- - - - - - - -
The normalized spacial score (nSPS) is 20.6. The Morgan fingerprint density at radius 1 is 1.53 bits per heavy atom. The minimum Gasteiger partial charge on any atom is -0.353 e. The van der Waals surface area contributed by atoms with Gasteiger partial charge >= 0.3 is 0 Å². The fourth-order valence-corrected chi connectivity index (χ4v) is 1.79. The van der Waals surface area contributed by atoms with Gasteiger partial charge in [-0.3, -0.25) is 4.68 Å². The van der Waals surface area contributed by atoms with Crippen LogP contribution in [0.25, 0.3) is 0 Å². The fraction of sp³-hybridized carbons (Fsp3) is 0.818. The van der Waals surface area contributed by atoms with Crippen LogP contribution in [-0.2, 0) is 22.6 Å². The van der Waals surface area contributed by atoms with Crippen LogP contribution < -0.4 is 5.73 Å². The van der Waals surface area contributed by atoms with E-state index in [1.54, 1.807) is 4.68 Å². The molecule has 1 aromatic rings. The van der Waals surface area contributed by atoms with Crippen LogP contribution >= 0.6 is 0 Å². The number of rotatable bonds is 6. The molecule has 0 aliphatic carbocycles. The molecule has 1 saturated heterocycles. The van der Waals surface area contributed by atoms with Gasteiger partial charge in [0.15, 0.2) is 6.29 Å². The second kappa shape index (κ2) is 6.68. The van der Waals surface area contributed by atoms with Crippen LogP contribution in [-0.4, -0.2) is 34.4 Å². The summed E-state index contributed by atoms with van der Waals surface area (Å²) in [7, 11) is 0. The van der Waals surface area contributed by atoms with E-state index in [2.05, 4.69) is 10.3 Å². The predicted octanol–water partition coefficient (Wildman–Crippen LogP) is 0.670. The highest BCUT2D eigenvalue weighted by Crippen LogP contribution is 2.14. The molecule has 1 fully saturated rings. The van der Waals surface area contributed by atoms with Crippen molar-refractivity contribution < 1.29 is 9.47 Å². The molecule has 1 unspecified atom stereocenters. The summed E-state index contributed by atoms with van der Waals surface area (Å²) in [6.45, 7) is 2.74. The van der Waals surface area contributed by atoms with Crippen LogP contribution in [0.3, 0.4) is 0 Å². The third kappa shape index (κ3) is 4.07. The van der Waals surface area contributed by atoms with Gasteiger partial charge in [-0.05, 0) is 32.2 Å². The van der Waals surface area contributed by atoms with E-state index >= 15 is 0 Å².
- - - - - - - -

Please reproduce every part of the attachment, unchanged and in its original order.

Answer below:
The normalized spacial score (nSPS) is 20.6. The Morgan fingerprint density at radius 1 is 1.53 bits per heavy atom. The minimum Gasteiger partial charge on any atom is -0.353 e. The van der Waals surface area contributed by atoms with Gasteiger partial charge >= 0.3 is 0 Å². The fourth-order valence-corrected chi connectivity index (χ4v) is 1.79. The van der Waals surface area contributed by atoms with Gasteiger partial charge in [-0.3, -0.25) is 4.68 Å². The van der Waals surface area contributed by atoms with Crippen LogP contribution in [0.25, 0.3) is 0 Å². The fraction of sp³-hybridized carbons (Fsp3) is 0.818. The van der Waals surface area contributed by atoms with Crippen LogP contribution in [-0.2, 0) is 22.6 Å². The van der Waals surface area contributed by atoms with Crippen LogP contribution < -0.4 is 5.73 Å². The van der Waals surface area contributed by atoms with E-state index in [1.54, 1.807) is 4.68 Å². The molecule has 1 aromatic rings. The van der Waals surface area contributed by atoms with Crippen LogP contribution >= 0.6 is 0 Å². The number of rotatable bonds is 6. The molecule has 0 aliphatic carbocycles. The molecule has 1 saturated heterocycles. The van der Waals surface area contributed by atoms with Gasteiger partial charge in [0.15, 0.2) is 6.29 Å². The second kappa shape index (κ2) is 6.68. The van der Waals surface area contributed by atoms with Crippen LogP contribution in [-0.4, -0.2) is 34.4 Å². The summed E-state index contributed by atoms with van der Waals surface area (Å²) in [7, 11) is 0. The van der Waals surface area contributed by atoms with E-state index in [2.05, 4.69) is 10.3 Å². The predicted octanol–water partition coefficient (Wildman–Crippen LogP) is 0.670. The highest BCUT2D eigenvalue weighted by Crippen LogP contribution is 2.14. The molecule has 1 fully saturated rings. The van der Waals surface area contributed by atoms with Crippen molar-refractivity contribution < 1.29 is 9.47 Å². The molecule has 1 unspecified atom stereocenters. The summed E-state index contributed by atoms with van der Waals surface area (Å²) in [6.45, 7) is 2.74. The van der Waals surface area contributed by atoms with Crippen LogP contribution in [0.3, 0.4) is 0 Å². The third kappa shape index (κ3) is 4.07. The van der Waals surface area contributed by atoms with Gasteiger partial charge in [-0.05, 0) is 32.2 Å². The van der Waals surface area contributed by atoms with E-state index >= 15 is 0 Å².